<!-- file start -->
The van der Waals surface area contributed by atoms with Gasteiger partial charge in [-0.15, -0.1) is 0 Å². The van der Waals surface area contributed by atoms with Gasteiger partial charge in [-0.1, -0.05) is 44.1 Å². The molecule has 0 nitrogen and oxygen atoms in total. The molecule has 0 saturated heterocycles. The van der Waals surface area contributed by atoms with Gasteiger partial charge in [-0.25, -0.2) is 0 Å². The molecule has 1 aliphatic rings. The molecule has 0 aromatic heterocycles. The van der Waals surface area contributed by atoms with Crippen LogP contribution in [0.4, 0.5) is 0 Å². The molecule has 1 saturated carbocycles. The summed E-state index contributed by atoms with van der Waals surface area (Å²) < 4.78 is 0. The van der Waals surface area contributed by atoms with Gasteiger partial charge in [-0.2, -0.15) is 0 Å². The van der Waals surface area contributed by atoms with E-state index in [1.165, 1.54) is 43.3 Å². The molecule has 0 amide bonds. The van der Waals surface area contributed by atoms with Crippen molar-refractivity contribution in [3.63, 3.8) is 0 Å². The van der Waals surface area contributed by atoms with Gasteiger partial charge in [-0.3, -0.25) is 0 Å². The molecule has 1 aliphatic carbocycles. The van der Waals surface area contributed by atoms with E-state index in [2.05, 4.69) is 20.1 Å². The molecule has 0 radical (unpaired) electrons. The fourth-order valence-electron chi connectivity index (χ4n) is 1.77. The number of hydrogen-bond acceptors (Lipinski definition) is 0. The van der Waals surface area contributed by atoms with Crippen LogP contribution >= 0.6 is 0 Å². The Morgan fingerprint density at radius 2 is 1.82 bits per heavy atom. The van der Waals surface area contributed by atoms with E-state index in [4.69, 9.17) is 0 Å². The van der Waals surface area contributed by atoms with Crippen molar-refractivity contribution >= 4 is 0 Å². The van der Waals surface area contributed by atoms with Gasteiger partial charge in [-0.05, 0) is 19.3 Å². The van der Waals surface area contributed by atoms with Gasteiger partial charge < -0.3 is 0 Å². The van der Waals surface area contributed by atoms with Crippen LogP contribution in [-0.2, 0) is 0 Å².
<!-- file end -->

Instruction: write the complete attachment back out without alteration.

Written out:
The van der Waals surface area contributed by atoms with Gasteiger partial charge in [-0.15, -0.1) is 0 Å². The van der Waals surface area contributed by atoms with Gasteiger partial charge in [-0.1, -0.05) is 44.1 Å². The molecule has 0 nitrogen and oxygen atoms in total. The molecule has 0 saturated heterocycles. The van der Waals surface area contributed by atoms with Gasteiger partial charge in [-0.25, -0.2) is 0 Å². The molecule has 1 aliphatic rings. The molecule has 0 aromatic heterocycles. The van der Waals surface area contributed by atoms with Crippen LogP contribution in [0.4, 0.5) is 0 Å². The molecule has 1 saturated carbocycles. The summed E-state index contributed by atoms with van der Waals surface area (Å²) < 4.78 is 0. The van der Waals surface area contributed by atoms with Gasteiger partial charge in [-0.2, -0.15) is 0 Å². The van der Waals surface area contributed by atoms with E-state index in [1.165, 1.54) is 43.3 Å². The molecule has 0 amide bonds. The van der Waals surface area contributed by atoms with Crippen molar-refractivity contribution in [3.63, 3.8) is 0 Å². The van der Waals surface area contributed by atoms with Gasteiger partial charge in [-0.3, -0.25) is 0 Å². The molecule has 1 aliphatic carbocycles. The van der Waals surface area contributed by atoms with E-state index in [2.05, 4.69) is 20.1 Å². The molecule has 0 radical (unpaired) electrons. The fourth-order valence-electron chi connectivity index (χ4n) is 1.77. The number of hydrogen-bond acceptors (Lipinski definition) is 0. The van der Waals surface area contributed by atoms with Crippen LogP contribution >= 0.6 is 0 Å². The Morgan fingerprint density at radius 2 is 1.82 bits per heavy atom. The van der Waals surface area contributed by atoms with E-state index in [4.69, 9.17) is 0 Å². The van der Waals surface area contributed by atoms with Crippen molar-refractivity contribution >= 4 is 0 Å². The van der Waals surface area contributed by atoms with Gasteiger partial charge in [-0.05, 0) is 19.3 Å². The van der Waals surface area contributed by atoms with Gasteiger partial charge < -0.3 is 0 Å². The van der Waals surface area contributed by atoms with Crippen LogP contribution in [-0.2, 0) is 0 Å².